“We’re receiving an increase in membership applications as more leaders see the value of the support we offer. At the same time, and at almost the same rate, we are losing members – either through retirement, moving jobs or budget constraints.” When it comes to funding matters, the messages emerging from ACOSVO members are resoundingly similar. They report static or even reduced levels of recurring grants. Services are being dramatically reduced due to funding cuts and both regular giving and one-off gifts have fallen. This has in turn altered the type of services that ACOSVO now offers. “With members finding it harder to justify events with a remit centred purely around networking, sharing good practice or building relationships, our events now have to have a very strong, relevant topic. It’s becoming more and more difficult to justify both time and money for anything other than keeping their own organisation above water. We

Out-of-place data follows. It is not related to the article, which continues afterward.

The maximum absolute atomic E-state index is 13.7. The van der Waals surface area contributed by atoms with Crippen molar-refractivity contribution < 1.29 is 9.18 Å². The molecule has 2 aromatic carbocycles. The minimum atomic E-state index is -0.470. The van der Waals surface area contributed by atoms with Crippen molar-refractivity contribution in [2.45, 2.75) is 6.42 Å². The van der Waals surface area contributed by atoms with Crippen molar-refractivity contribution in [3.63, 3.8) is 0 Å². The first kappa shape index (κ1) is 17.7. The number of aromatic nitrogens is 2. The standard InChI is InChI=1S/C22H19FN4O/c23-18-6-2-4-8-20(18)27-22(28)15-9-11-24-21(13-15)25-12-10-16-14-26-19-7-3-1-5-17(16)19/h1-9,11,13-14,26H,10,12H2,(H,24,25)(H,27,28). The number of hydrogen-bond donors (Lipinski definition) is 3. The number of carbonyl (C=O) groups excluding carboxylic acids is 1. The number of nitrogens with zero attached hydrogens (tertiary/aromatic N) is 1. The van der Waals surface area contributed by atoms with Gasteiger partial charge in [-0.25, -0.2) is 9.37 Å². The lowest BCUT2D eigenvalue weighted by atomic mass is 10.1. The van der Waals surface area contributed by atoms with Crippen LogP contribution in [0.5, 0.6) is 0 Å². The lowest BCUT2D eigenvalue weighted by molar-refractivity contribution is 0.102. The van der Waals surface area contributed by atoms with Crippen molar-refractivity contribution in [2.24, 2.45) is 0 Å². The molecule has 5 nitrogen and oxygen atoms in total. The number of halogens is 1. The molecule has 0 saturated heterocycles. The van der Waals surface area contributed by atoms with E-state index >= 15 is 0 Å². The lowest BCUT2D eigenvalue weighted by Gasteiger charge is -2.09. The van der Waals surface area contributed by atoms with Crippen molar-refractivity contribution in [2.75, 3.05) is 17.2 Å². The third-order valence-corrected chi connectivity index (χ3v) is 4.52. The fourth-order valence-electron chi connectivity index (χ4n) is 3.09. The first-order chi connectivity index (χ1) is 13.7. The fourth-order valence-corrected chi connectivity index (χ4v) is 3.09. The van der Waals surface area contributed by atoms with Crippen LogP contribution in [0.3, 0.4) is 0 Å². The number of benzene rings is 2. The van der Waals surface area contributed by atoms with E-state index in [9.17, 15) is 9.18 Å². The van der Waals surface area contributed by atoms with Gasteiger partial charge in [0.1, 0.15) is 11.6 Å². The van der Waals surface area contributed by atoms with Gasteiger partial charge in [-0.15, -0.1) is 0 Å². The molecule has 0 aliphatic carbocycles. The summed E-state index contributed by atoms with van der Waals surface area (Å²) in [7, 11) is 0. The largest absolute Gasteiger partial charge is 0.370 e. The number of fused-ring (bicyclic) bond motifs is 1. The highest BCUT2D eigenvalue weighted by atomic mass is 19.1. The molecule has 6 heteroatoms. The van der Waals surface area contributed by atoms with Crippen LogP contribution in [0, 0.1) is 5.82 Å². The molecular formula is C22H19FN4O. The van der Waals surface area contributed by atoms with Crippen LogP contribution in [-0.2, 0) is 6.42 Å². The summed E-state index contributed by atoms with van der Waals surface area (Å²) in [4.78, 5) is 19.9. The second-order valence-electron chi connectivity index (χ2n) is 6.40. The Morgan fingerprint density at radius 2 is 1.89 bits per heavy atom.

have found that this means that quite often their own personal development needs slide lower down the priority list as “firefighting”, funding and organisational issues always take precedence.” ACOSVO’s work with Chief Executives has been undoubtedly successful: 89% of respondents gave an overall assessment of ‘Excellent’ or ‘Very Good’ at their latest annual conference and a further 98% agreed that their knowledge has improved. One member said, “These are difficult times and it’s a challenge to take time away from the office, but it was so worthwhile to attend the conference.” ‘Difficult times’ is another recurrent theme that emerges when talking to members. With 40% admitting in the survey that they foresee a decrease in their income over the next 12 months, compelling topics will become more difficult to maintain, but Pat remains positive that they can continue to deliver.

We need funders to not lose sight of the bigger picture and the importance of strong, resilient leadership in the sector to pull us all through these challenging times.


SI magazine September 2012

Any vulnerabilities by leaders couldn’t be shared with clients, staff, funders or other stakeholders, so peer support is an important way to address this isolation. Pat Armstrong Director of ACOSVO